How the blockade affects Gazans.

How the blockade affects Gazans.

How the blockade affects Gazans.

Notes from different corners of the world.
Aug. 5 2010 10:04 AM

"Gaza Is Not Darfur!"

How the blockade affects Gazans.

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GAZA CITY—Aid officials in Gaza all recite the same statistics: "44 percent unemployment, 80 percent food-aid dependent, and 60 percent living on less than $2 a day." It sounds like a script they've grown tired of delivering to passing journalists. After multiple rounds of similar briefings, I'm staring at Kamla Joudah's parlor in Nuseirat refugee camp, in the middle of the Gaza Strip. The warm beige tones of the furniture reflect the heat, and the walls gleam. The frequently cut power is on today, so the fan whirls. Tea and coffee are brought out on a small tray. Kamla catches me appraising her home. "What are you looking at?" she asks, with some pique.

"Your house," I reply, "It's very nice."


She looks at me quizzically, "This is not Darfur," she snaps. The family members in the room burst out laughing as I blush.

The oft-recited statistics paint a bleak picture of life in the territory. But Gaza is a lot more complicated than the numbers suggest.

Comments like Kamla's are common here; everyone I speak to insists the coastal enclave is nothing like Somalia, Bangladesh, or the Democratic Republic of Congo. And people are indignant that I suggested it might be in the same league as those places.

When Hamas seized control of Gaza in 2007, an Israeli-led, Egyptian-enforced blockade severely limited the flow of goods and people in and out of the territory. As a result, Gaza's economy crumbled.

Two months ago, Israel eased its restrictions on consumer goods entering the strip after its deadly raid on the Turkish flotilla. Now, Gaza's markets overflow with Israeli food. Although middle-class consumers are happy to see the Israeli products, the easing of restrictions on foodstuffs has done little to solve the basic problems facing the territory.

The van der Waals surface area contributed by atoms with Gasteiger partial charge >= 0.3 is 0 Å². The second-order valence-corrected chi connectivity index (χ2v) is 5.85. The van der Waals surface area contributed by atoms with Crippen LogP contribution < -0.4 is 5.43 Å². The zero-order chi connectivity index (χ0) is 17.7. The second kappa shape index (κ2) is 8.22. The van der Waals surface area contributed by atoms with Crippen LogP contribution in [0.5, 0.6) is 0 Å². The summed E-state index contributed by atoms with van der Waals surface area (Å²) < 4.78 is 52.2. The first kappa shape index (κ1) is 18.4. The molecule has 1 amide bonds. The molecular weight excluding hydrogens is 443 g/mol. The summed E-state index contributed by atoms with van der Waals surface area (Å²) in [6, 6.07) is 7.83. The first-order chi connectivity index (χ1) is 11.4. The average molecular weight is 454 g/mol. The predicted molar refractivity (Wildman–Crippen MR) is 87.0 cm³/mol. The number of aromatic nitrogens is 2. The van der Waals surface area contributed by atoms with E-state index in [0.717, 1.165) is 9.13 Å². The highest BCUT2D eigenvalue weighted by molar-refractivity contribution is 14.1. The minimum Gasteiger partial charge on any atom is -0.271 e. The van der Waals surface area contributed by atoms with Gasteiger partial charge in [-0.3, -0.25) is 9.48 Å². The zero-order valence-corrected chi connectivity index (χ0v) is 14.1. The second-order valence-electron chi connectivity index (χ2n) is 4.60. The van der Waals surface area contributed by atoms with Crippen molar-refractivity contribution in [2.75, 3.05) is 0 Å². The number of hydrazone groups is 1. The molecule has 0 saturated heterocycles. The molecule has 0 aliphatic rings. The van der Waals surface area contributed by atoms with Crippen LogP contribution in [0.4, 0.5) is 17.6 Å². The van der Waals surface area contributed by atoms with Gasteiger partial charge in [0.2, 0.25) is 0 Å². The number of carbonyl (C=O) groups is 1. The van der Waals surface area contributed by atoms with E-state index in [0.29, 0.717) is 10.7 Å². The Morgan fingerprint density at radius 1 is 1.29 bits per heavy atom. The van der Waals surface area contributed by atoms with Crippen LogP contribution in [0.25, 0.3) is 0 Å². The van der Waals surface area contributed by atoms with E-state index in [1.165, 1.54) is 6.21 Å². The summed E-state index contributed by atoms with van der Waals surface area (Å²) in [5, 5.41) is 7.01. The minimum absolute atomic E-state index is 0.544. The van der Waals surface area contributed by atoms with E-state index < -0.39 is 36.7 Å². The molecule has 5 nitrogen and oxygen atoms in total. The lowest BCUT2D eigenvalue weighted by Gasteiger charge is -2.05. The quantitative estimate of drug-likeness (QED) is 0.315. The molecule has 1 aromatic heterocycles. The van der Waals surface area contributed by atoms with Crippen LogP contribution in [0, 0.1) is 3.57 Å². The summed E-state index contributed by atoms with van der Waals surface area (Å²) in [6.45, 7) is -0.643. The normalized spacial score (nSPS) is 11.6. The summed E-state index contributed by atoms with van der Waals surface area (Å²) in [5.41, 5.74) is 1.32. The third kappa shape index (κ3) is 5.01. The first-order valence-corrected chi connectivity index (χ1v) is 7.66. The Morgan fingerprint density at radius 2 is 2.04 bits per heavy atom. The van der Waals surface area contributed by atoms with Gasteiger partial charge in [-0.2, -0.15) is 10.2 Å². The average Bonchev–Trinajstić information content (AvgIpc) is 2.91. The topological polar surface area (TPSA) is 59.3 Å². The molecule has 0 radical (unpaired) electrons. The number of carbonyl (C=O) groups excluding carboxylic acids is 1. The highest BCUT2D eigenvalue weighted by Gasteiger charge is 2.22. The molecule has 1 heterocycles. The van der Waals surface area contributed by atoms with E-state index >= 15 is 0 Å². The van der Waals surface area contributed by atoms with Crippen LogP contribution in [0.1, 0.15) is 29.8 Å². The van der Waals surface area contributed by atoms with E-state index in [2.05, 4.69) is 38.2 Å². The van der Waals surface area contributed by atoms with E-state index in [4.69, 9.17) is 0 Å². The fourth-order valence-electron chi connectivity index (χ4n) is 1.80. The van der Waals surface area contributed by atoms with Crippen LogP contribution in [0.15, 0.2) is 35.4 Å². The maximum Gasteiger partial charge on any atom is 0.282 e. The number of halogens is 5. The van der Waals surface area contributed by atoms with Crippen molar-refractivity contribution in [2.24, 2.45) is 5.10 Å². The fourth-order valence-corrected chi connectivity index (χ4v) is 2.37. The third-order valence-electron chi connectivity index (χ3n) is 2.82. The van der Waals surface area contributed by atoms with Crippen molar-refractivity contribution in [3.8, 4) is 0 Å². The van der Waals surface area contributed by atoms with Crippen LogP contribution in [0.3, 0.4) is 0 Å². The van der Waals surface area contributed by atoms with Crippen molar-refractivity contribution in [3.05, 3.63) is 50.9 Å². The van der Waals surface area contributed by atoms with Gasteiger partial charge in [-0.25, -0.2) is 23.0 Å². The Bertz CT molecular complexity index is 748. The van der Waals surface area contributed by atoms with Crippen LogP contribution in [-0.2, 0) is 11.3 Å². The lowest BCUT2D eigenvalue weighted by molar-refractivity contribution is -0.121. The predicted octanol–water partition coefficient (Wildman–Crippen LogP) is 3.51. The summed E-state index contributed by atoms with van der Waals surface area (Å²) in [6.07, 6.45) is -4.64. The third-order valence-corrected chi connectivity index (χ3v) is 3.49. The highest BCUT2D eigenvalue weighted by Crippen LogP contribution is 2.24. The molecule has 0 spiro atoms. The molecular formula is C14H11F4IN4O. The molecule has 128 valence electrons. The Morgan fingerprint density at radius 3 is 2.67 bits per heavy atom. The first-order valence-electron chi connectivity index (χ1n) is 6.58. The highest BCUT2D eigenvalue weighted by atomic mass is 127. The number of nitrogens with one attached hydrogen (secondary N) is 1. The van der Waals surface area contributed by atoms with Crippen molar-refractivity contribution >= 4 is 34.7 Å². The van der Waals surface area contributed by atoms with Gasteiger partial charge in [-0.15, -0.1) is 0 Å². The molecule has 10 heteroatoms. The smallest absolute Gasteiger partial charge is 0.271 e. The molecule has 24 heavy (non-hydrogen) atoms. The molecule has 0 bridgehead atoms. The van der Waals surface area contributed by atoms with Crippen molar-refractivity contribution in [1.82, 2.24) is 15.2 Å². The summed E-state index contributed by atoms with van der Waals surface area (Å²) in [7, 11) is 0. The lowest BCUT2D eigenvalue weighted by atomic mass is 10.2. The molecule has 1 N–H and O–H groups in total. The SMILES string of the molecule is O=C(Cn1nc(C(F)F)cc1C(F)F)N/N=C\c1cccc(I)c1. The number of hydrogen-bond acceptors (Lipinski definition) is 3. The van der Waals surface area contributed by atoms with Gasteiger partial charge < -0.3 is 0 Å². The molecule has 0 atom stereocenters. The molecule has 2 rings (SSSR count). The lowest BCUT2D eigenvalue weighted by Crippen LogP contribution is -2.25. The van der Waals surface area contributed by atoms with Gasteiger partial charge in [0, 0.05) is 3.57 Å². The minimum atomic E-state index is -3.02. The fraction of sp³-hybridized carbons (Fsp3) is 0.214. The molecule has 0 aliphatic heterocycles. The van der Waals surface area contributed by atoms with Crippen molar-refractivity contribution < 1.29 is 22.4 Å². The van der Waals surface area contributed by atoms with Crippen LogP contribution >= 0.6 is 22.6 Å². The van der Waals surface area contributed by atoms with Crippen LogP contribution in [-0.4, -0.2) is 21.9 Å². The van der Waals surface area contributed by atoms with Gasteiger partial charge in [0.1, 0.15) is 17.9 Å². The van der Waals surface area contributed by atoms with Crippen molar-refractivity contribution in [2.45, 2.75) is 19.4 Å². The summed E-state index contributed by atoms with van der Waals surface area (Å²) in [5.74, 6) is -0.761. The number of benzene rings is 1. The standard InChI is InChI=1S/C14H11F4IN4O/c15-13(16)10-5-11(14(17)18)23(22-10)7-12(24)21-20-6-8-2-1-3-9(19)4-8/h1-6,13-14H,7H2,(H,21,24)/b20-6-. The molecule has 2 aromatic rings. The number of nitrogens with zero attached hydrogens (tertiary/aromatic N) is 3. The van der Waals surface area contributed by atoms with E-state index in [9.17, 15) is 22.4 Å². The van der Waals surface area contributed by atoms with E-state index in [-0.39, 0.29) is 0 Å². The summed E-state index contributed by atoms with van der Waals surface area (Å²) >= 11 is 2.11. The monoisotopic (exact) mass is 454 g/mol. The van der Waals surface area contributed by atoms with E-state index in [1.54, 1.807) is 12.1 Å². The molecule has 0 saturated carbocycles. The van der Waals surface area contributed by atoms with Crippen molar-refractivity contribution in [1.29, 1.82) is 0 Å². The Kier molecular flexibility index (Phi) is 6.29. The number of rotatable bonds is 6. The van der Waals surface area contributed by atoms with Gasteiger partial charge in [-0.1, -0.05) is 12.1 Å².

"There is food in Gaza. It's not a humanitarian crisis. There is no hunger, there is no starvation, but there is a crisis of another nature," says Mahmoud Daher, a World Health Organization official in Gaza, who was expressing his personal views, not those of his organization.

As Daher explains, the blockade has dramatically altered the standard of living for Palestinians in the territory. In three years, he assesses, Gazans have lost 20 years of economic development. And in that decline lies the root of the crisis in Gaza as he sees it.

"Inability to access quality care is a crisis, inability for people to produce and have access to jobs is a crisis, inability of people to get the quality of education that they are used to is a crisis, and above all [it is] a crisis of dignity—a crisis of humanity," Daher tells me.

Gaza's infrastructure problems are plentiful. The sewage system is busted, pumping 100 million liters of half-processed waste into the Mediterranean daily, according to a U.N. spokesman. Drinking water is not properly desalinized. The continued ban on the importation of raw materials has stymied Gaza's construction and industrial sector, contributing to unemployment. (Israel believes Hamas will use the materials to build bunkers from which to attack it.) Hospital equipment is outdated. Limits on exports have shut down large parts of the agricultural sector. The list goes on.
But the blockade has had a different, unseen impact. After three years, the restrictions haven't only affected the economy; they have also had a profound impact on the population's psychology. The new commercial opening has done little to ease that strain.